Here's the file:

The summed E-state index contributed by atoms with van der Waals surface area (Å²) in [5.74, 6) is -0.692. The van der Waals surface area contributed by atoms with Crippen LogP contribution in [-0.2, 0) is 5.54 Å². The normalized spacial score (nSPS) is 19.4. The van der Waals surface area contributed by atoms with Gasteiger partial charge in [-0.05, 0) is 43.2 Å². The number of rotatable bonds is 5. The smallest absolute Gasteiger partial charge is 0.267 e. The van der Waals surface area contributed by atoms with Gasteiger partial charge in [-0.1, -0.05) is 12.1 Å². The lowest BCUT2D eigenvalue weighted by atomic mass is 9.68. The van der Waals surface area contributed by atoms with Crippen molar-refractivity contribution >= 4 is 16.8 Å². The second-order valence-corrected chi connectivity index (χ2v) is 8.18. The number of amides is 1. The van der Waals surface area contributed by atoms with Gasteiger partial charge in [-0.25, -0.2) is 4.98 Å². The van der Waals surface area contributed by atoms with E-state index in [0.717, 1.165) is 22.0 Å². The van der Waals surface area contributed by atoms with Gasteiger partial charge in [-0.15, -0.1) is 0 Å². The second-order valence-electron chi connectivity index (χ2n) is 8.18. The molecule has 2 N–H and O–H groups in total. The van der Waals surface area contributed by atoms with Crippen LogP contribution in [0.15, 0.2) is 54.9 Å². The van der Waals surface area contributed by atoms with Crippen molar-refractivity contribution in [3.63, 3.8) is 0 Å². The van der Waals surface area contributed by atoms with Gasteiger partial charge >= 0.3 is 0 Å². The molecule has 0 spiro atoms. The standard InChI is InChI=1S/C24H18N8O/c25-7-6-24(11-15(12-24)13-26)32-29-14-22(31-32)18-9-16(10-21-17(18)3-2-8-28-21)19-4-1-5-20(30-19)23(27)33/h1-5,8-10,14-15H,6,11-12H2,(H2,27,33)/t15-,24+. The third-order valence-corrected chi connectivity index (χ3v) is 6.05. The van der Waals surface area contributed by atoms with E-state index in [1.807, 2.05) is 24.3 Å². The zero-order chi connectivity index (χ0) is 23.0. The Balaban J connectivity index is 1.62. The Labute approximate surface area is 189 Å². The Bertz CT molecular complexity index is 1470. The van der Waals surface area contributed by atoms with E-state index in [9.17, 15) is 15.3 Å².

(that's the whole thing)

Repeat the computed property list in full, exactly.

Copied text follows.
The summed E-state index contributed by atoms with van der Waals surface area (Å²) in [5.74, 6) is -0.692. The van der Waals surface area contributed by atoms with Crippen LogP contribution in [-0.2, 0) is 5.54 Å². The normalized spacial score (nSPS) is 19.4. The van der Waals surface area contributed by atoms with Gasteiger partial charge in [-0.05, 0) is 43.2 Å². The number of rotatable bonds is 5. The smallest absolute Gasteiger partial charge is 0.267 e. The van der Waals surface area contributed by atoms with Gasteiger partial charge in [-0.1, -0.05) is 12.1 Å². The lowest BCUT2D eigenvalue weighted by atomic mass is 9.68. The van der Waals surface area contributed by atoms with Crippen molar-refractivity contribution >= 4 is 16.8 Å². The second-order valence-corrected chi connectivity index (χ2v) is 8.18. The number of amides is 1. The van der Waals surface area contributed by atoms with Gasteiger partial charge in [-0.25, -0.2) is 4.98 Å². The van der Waals surface area contributed by atoms with E-state index in [0.717, 1.165) is 22.0 Å². The van der Waals surface area contributed by atoms with Gasteiger partial charge in [-0.15, -0.1) is 0 Å². The second-order valence-electron chi connectivity index (χ2n) is 8.18. The molecule has 2 N–H and O–H groups in total. The van der Waals surface area contributed by atoms with Crippen LogP contribution in [0.15, 0.2) is 54.9 Å². The van der Waals surface area contributed by atoms with Crippen molar-refractivity contribution in [3.63, 3.8) is 0 Å². The van der Waals surface area contributed by atoms with Gasteiger partial charge >= 0.3 is 0 Å². The molecule has 0 spiro atoms. The standard InChI is InChI=1S/C24H18N8O/c25-7-6-24(11-15(12-24)13-26)32-29-14-22(31-32)18-9-16(10-21-17(18)3-2-8-28-21)19-4-1-5-20(30-19)23(27)33/h1-5,8-10,14-15H,6,11-12H2,(H2,27,33)/t15-,24+. The third-order valence-corrected chi connectivity index (χ3v) is 6.05. The van der Waals surface area contributed by atoms with E-state index in [1.807, 2.05) is 24.3 Å². The zero-order chi connectivity index (χ0) is 23.0. The Balaban J connectivity index is 1.62. The Labute approximate surface area is 189 Å². The Bertz CT molecular complexity index is 1470. The van der Waals surface area contributed by atoms with E-state index in [9.17, 15) is 15.3 Å².